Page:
If this has already been proposed, I apologize. I have noticed that many questions are answered through short discussions in the comments; it is obvious that the OP is satisfied, so no one bothers to post an official answer. You don't have to look too far to find this sort of question, but here is a recent example. I have found several Meta questions (e.g., this, this, and this) about this very issue; the prevailing solution that I have seen is to either ask the commenter to post their comment as an answer or to post it as an answer yourself. This seems like a perfectly fine solution to me, except for the fact that I have never seen it done. It may happen regularly without me seeing it, but it still remains that there are questions that are left in this condition, which seems like a problem to me. These questions will go down in the archives of the site as unanswered, and they will likely never receive an answer. This has a negative effect on the organization of the site and poses a problem for people browsing old questions.

This is why I think that there should be a review queue for old (one week, for example) questions that don't have an answer. The reviewer would be able to distinguish between good questions that no one has been able to answer yet, bad questions that slipped through earlier moderation efforts, and questions that were answered in the comments. The first variety would move on as intended by the site's design, the second would have another chance to be altered as needed, and the third would have a specific opportunity to have the comment turned into an answer (it seems like turning it into a community wiki would be the fairest option). Thus, potentially low quality questions would have a chance to be looked over before they are relegated to their future of likely inactivity in the archives. It seems to me that this process would be immensely beneficial to the quality of the site's archive of questions, which is good since Stack Exchange emphasizes that its questions are meant to be a permanent resource.

I haven't been active on this site for too long, so I would appreciate any response on why this is not a good fit for the site if it is not.

Edit (sort of): Having written my above question, I searched on Meta Stack Exchange to see if this had been asked there before posting; sure enough, I found this question that in essence is the same as mine, albeit without the emphasis on dealing with questions answered in comments. The answer states that review queues are best suited for resolving issues through community consensus, and that tasks like the one I am suggesting should be done on one's own. I would just like to say that I don't think that answer is satisfactory; sure, many review queues deal with gaining a community consensus on how to handle a question, but the First Post and Late Answer queues are similar to my suggestion and seem to work fine. Also, I am asking this question because a significant number of people have not taken it upon themselves to police questions that are about to go into the archives and because a review queue would make this process easier, more accessible, and more visible.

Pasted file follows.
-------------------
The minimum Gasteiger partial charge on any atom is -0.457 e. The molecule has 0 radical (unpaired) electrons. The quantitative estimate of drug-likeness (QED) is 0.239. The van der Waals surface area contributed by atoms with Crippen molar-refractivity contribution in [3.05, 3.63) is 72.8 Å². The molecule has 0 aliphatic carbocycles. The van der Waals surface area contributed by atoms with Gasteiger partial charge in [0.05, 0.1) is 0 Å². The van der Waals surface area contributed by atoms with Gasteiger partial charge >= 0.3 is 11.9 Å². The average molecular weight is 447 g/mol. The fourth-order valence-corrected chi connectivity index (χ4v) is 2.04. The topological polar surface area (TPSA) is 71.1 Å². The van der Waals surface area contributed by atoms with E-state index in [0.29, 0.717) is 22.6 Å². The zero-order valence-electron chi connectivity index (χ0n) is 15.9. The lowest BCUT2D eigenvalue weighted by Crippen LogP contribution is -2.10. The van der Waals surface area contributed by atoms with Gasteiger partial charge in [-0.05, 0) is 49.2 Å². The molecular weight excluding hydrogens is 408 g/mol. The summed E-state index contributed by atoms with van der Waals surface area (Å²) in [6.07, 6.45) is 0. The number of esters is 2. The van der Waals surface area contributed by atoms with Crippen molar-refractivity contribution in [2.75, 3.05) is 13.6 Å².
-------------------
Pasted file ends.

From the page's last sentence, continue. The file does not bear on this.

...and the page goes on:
Edit: Now that I have had some responses, I would like to rephrase my idea (hopefully more clearly) and add some new information.

First, I am trying to express the fact that I think we need a way to filter out questions that are answered in comments rather than with "official answers"; the questions I linked earlier in this post seem to support this. The solution to this in the past has been to hope that users repost such answers as official answers, but this isn't entirely effective. Thus, it seems to me that the best way to filter out these answers is with a review queue that contains questions that are still unanswered after a week; thus, the reviewer can easily repost any such comment answers as real answers and make any other modifications that need to be made.

I would like to know whether:

  1. Others think that having answers in the form of comments is an issue
  2. The current method of hoping for users to notice this and modify it is sufficient
  3. A review queue is a viable option for fixing it (if necessary) or what a better method would be (if any)

I have gotten the sense that people do see it as an issue that is not completely resolved, but that the effort adding a review queue would entail is not worth it. I would like to know why.

Second, I used several searches to gather some information that may be pertinent:

  • Seven days ago, 162 questions were posted.
  • After seven days (today) 40 remain unanswered.
  • Out of those 40, 18 were put on hold, closed, migrated, or marked as duplicates; 2 needed modification to conform to site policy (not pertaining to being answered in the comments); 11 were fine; and 9 were answered in the comments.

This makes me think that we do in fact need to make some sort of change to address this sort of post; assuming these data are representative (which I think is fairly safe) and putting the first category aside, a user looking for old, unanswered questions has roughly the same chance of finding one that doesn't fit their criteria as they do of finding one that does, which would be very frustrating.

  • $\begingroup$ I agree with the diagnosis, but not with the proposed remedy. $\endgroup$ Commented Aug 2, 2017 at 19:02
  • $\begingroup$ Perhaps also relevant physics.meta.stackexchange.com/questions/9846/… $\endgroup$
    – JMac
    Commented Aug 2, 2017 at 19:07
  • $\begingroup$ @AccidentalFourierTransform What would be a good alternative? The idea of users just fixing it themselves when they see it seems to have been emphasized for a long time to no avail. A review queue may be seen as too extreme a step, but I don't know of any alternatives between the two. $\endgroup$
    – user122423
    Commented Aug 2, 2017 at 19:11
  • 2
    $\begingroup$ What do you mean when you discuss (v1) "questions that are about to go into the archives"? $\endgroup$
    – rob Mod
    Commented Aug 3, 2017 at 3:00
  • $\begingroup$ Something to consider: why haven't you posted answers to some of these old questions, especially the ones which have already been answered in the comments? It's free reputation, if nothing else... $\endgroup$